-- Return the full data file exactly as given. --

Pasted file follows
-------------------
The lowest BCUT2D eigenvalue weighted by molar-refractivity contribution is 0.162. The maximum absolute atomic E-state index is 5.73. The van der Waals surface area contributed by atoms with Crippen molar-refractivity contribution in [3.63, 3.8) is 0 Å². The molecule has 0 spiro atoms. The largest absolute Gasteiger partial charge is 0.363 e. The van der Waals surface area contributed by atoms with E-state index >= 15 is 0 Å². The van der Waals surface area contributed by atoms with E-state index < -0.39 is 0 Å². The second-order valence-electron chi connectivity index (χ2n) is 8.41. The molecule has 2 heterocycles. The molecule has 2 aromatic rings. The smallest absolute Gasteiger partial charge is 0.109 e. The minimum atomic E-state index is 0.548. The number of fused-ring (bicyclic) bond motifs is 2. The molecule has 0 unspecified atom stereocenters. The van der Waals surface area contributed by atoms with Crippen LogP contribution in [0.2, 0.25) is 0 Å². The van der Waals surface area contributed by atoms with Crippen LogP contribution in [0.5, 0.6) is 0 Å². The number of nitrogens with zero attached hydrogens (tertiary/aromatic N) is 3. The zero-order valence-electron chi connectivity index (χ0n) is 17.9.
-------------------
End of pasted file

The lowest BCUT2D eigenvalue weighted by molar-refractivity contribution is 0.162. The maximum absolute atomic E-state index is 5.73. The van der Waals surface area contributed by atoms with Crippen molar-refractivity contribution in [3.63, 3.8) is 0 Å². The molecule has 0 spiro atoms. The largest absolute Gasteiger partial charge is 0.363 e. The van der Waals surface area contributed by atoms with E-state index >= 15 is 0 Å². The van der Waals surface area contributed by atoms with E-state index < -0.39 is 0 Å². The second-order valence-electron chi connectivity index (χ2n) is 8.41. The molecule has 2 heterocycles. The molecule has 2 aromatic rings. The smallest absolute Gasteiger partial charge is 0.109 e. The minimum atomic E-state index is 0.548. The number of fused-ring (bicyclic) bond motifs is 2. The molecule has 0 unspecified atom stereocenters. The van der Waals surface area contributed by atoms with Crippen LogP contribution in [0.2, 0.25) is 0 Å². The van der Waals surface area contributed by atoms with Crippen LogP contribution in [0.5, 0.6) is 0 Å². The number of nitrogens with zero attached hydrogens (tertiary/aromatic N) is 3. The zero-order valence-electron chi connectivity index (χ0n) is 17.9.